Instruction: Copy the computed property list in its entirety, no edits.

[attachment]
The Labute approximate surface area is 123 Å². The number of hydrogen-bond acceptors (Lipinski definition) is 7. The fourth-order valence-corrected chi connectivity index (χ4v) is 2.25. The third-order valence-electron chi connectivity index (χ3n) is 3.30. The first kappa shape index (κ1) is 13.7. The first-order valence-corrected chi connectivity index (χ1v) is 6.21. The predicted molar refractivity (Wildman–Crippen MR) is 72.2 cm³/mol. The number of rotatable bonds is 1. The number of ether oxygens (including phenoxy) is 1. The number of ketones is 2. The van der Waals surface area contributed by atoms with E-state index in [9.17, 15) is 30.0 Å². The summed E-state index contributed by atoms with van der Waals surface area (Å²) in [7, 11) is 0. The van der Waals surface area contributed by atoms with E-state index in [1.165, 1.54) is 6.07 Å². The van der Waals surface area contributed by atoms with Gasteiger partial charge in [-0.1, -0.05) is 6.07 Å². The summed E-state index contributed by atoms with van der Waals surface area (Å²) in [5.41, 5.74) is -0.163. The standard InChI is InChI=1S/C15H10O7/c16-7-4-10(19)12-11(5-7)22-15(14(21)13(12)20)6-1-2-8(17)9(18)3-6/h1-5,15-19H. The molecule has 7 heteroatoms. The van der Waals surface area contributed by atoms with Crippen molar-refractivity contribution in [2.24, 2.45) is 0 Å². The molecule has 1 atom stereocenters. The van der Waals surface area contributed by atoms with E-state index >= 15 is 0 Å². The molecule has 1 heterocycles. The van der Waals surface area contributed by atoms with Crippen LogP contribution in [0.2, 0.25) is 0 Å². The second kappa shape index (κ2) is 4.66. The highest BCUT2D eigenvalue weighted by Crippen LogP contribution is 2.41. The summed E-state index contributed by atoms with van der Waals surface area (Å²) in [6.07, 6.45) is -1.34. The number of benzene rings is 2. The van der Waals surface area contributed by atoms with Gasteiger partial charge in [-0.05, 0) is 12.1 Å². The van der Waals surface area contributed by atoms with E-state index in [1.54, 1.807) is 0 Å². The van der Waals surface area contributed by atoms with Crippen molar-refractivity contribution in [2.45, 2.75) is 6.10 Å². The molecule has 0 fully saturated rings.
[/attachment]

The Labute approximate surface area is 123 Å². The number of hydrogen-bond acceptors (Lipinski definition) is 7. The fourth-order valence-corrected chi connectivity index (χ4v) is 2.25. The third-order valence-electron chi connectivity index (χ3n) is 3.30. The first kappa shape index (κ1) is 13.7. The first-order valence-corrected chi connectivity index (χ1v) is 6.21. The predicted molar refractivity (Wildman–Crippen MR) is 72.2 cm³/mol. The number of rotatable bonds is 1. The number of ether oxygens (including phenoxy) is 1. The number of ketones is 2. The van der Waals surface area contributed by atoms with E-state index in [9.17, 15) is 30.0 Å². The summed E-state index contributed by atoms with van der Waals surface area (Å²) in [7, 11) is 0. The van der Waals surface area contributed by atoms with E-state index in [1.165, 1.54) is 6.07 Å². The van der Waals surface area contributed by atoms with Gasteiger partial charge in [-0.1, -0.05) is 6.07 Å². The summed E-state index contributed by atoms with van der Waals surface area (Å²) in [5.41, 5.74) is -0.163. The standard InChI is InChI=1S/C15H10O7/c16-7-4-10(19)12-11(5-7)22-15(14(21)13(12)20)6-1-2-8(17)9(18)3-6/h1-5,15-19H. The molecule has 7 heteroatoms. The van der Waals surface area contributed by atoms with Crippen molar-refractivity contribution in [2.24, 2.45) is 0 Å². The molecule has 1 atom stereocenters. The van der Waals surface area contributed by atoms with E-state index >= 15 is 0 Å². The molecule has 1 heterocycles. The van der Waals surface area contributed by atoms with Crippen LogP contribution in [0.2, 0.25) is 0 Å². The second kappa shape index (κ2) is 4.66. The highest BCUT2D eigenvalue weighted by Crippen LogP contribution is 2.41. The summed E-state index contributed by atoms with van der Waals surface area (Å²) in [6.07, 6.45) is -1.34. The number of benzene rings is 2. The van der Waals surface area contributed by atoms with Gasteiger partial charge in [-0.05, 0) is 12.1 Å². The van der Waals surface area contributed by atoms with E-state index in [1.54, 1.807) is 0 Å². The van der Waals surface area contributed by atoms with Crippen molar-refractivity contribution in [2.45, 2.75) is 6.10 Å². The molecule has 0 fully saturated rings.